Happy Thursday to one and all.
Arrived back home to Chicago last night. Lots of snow on the ground here. The sun is just coming up here at the WLP offices in Franklin Park. Hard to believe that I woke up very early yesterday morning and watched the awesome sunrise over the Atlantic Ocean in South Florida. Actually glad to be back in the Midwest.
This is "New Translation Thursday." Please allow me to mention once again a very helpful resource for priests and lay Catholics as we anticipate the new translation of the Missale Romanum.
Bishop J. Peter Sartain, bishop of the Diocese of Joliet in Illinois, has recorded the new translation of the four eucharistic prayers for us here at WLP. Eucharistic Prayers I, II, III, IV is now available. You can find it here. The CD comes with a booklet containing the newly translated prayers. I have spent much time listening to these prayers. I find Bishop Sartain's praying of these texts to be quite inspiring. Is the new translation jarring in spots? Yes. Are there sentence structures that are long and awkward? Yes. Are there moments of inspiration? Yes. Does it take time to unpack the meaning as they unfold? Yes.
I see this resource as a great tool for priests. I also see see it as a great tool for liturgy committees and parish groups to begin work right now with the new texts. This is an opportunity to do some mystagogical catechesis. Perhaps we should have included some kind of guide with this resource. Something along the lines of "Plumbing the Depths of the Newly Translated Eucharistic Prayers." If we adhere to the lex orandi lex credendi principle, there is much to be discovered in these prayers. Remember that our beliefs are expressed in our prayer. I believe that we can take advantage of the opportunity for some real theological conversation now that we have these prayers recorded. Pope John Paul II had some great things to say about mystagogical catechesis in his Apostolic Letter Mane Mobiscum Domine:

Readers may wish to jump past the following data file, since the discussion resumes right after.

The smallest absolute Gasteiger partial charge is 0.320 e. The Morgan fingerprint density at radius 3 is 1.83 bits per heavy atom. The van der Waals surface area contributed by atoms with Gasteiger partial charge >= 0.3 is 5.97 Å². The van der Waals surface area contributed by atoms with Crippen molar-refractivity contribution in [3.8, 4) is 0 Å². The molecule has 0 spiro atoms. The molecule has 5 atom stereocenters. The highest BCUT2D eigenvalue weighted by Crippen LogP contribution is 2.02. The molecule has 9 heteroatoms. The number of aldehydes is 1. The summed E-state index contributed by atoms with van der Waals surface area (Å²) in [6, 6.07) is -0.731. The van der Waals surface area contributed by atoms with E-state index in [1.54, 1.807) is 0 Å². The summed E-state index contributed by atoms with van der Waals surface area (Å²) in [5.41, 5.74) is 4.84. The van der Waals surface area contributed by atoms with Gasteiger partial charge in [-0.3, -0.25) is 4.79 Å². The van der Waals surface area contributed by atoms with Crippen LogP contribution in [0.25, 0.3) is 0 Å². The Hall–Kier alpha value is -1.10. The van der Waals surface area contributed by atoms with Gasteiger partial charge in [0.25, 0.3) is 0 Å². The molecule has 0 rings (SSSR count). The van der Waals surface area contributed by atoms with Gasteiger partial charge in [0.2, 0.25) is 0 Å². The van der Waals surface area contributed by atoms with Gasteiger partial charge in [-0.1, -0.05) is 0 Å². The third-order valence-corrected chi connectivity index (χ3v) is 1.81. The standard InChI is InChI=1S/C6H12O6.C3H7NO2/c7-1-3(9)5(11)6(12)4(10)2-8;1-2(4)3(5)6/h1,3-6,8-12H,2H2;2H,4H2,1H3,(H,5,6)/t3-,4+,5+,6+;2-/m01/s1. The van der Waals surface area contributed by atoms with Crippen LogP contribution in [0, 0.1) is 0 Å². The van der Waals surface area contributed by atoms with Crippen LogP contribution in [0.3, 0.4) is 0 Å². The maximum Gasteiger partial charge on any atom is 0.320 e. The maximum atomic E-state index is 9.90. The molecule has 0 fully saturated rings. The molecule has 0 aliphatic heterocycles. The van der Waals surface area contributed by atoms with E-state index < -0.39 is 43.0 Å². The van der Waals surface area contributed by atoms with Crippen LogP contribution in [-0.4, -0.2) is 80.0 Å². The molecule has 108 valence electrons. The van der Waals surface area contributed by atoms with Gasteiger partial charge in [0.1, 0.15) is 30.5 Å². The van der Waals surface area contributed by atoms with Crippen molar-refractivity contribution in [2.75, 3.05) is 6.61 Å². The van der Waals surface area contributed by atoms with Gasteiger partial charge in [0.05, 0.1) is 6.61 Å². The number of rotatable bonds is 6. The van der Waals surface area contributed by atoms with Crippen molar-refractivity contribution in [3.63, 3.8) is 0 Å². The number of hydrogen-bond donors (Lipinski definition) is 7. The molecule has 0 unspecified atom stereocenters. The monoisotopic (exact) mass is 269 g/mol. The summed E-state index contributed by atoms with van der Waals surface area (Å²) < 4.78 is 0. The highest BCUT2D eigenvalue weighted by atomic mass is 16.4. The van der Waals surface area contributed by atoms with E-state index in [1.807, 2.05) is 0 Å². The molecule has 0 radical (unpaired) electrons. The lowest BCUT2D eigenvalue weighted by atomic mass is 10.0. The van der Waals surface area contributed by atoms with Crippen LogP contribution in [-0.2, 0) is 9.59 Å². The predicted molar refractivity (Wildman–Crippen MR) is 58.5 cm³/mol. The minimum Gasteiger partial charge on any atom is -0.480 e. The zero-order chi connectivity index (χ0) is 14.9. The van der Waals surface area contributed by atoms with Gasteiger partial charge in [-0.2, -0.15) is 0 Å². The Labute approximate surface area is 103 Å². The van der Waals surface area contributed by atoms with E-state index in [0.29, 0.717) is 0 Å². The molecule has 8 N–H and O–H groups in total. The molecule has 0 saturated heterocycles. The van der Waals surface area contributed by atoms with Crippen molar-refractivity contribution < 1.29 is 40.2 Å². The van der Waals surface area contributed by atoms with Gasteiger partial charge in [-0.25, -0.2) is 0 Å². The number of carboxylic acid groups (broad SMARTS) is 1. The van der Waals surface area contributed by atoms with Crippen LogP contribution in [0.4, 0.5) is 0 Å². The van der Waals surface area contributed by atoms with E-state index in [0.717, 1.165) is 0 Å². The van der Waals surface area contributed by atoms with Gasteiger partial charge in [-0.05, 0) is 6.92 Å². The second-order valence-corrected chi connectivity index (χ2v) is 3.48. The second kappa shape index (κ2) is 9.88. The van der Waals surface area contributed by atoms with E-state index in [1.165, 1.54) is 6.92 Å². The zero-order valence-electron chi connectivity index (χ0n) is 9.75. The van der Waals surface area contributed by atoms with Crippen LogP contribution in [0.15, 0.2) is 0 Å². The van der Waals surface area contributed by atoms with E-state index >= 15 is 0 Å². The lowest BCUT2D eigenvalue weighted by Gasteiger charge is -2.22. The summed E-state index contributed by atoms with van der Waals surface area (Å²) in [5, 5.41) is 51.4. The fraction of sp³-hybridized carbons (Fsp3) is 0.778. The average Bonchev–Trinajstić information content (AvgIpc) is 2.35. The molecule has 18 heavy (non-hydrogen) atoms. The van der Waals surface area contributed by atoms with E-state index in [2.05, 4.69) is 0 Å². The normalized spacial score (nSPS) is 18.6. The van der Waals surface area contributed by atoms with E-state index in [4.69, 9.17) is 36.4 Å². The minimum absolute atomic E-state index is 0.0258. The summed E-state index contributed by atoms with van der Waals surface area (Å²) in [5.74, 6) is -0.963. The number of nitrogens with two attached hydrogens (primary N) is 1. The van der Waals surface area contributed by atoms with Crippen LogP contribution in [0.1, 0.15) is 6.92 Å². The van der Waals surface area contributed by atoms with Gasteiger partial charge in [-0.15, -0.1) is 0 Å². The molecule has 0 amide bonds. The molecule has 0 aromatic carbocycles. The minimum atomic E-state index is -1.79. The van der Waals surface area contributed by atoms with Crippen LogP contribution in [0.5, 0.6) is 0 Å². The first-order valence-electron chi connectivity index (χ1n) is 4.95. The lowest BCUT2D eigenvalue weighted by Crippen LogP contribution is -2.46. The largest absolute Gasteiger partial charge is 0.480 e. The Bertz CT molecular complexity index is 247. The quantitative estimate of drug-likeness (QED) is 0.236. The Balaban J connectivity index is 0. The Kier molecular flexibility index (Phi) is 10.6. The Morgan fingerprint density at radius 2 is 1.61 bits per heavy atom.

"The best way to enter into the mystery of salvation made present in the sacred 'signs' remains that of following faithfully the unfolding of the liturgical year. Pastors should be committed to that 'mystagogical' catechesis so dear to the Fathers of the Church, by which the faithful are helped to understand the meaning of the liturgy's words and actions, to pass from its signs to the mystery which they contain, and to enter into that mystery in every aspect of their lives."
I can just imagine parish groups gathering to listen to these prayers. Once the "Oh, I will never get used to these," or "These prayers are hard to understand," or "These are beautiful prayers" comments subside (and the concerns must be addressed!), it will be a great opportunity to ask some probing mystagogical questions: How do these prayers reflect our understanding of God our Creator? How do these prayers express the reality of the Church, God's Holy People? How do these prayers make present the paschal mystery of the Lord Jesus? As you listen to these prayers, how is your understanding of the work of the Holy Spirit enriched? Is there anything that you perceive as "missing" from these newly translated texts?
The questions are limitless. As you have heard me say before, I hope that the implementation of the new translation will be a watershed moment for us; a time to listen to and address deep concerns; but also a time to do some great liturgical and mystagogical catechesis.
I am off to the University of Notre Dame in South Bend, Indiana later today, leading a two-day RCIA workshop for graduate students there. The workshop is being held at Moreau Seminary, pictured here:
The schedule is quite full for this workshop; I still hope to get an entry or two into the blog over the next few days.
Gotta sing. Gotta pray.